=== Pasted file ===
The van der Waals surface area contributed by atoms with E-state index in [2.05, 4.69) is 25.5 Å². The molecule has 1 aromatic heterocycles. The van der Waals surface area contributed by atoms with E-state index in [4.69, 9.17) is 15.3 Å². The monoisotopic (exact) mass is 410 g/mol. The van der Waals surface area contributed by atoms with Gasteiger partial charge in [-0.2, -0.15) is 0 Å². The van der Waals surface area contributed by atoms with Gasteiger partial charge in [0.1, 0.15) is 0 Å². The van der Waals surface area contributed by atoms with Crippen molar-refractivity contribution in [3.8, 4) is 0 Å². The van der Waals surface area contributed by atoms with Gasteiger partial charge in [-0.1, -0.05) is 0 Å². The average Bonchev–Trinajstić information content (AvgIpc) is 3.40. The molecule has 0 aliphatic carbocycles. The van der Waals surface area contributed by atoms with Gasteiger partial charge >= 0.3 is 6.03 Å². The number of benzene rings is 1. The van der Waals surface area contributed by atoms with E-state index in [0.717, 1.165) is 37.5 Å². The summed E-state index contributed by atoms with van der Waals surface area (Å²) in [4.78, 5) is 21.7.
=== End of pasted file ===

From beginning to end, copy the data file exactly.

The van der Waals surface area contributed by atoms with E-state index in [2.05, 4.69) is 25.5 Å². The molecule has 1 aromatic heterocycles. The van der Waals surface area contributed by atoms with E-state index in [4.69, 9.17) is 15.3 Å². The monoisotopic (exact) mass is 410 g/mol. The van der Waals surface area contributed by atoms with Gasteiger partial charge in [-0.2, -0.15) is 0 Å². The van der Waals surface area contributed by atoms with Gasteiger partial charge in [0.1, 0.15) is 0 Å². The van der Waals surface area contributed by atoms with Crippen molar-refractivity contribution in [3.8, 4) is 0 Å². The van der Waals surface area contributed by atoms with Gasteiger partial charge in [-0.1, -0.05) is 0 Å². The average Bonchev–Trinajstić information content (AvgIpc) is 3.40. The molecule has 0 aliphatic carbocycles. The van der Waals surface area contributed by atoms with Gasteiger partial charge >= 0.3 is 6.03 Å². The number of benzene rings is 1. The van der Waals surface area contributed by atoms with E-state index in [0.717, 1.165) is 37.5 Å². The summed E-state index contributed by atoms with van der Waals surface area (Å²) in [4.78, 5) is 21.7.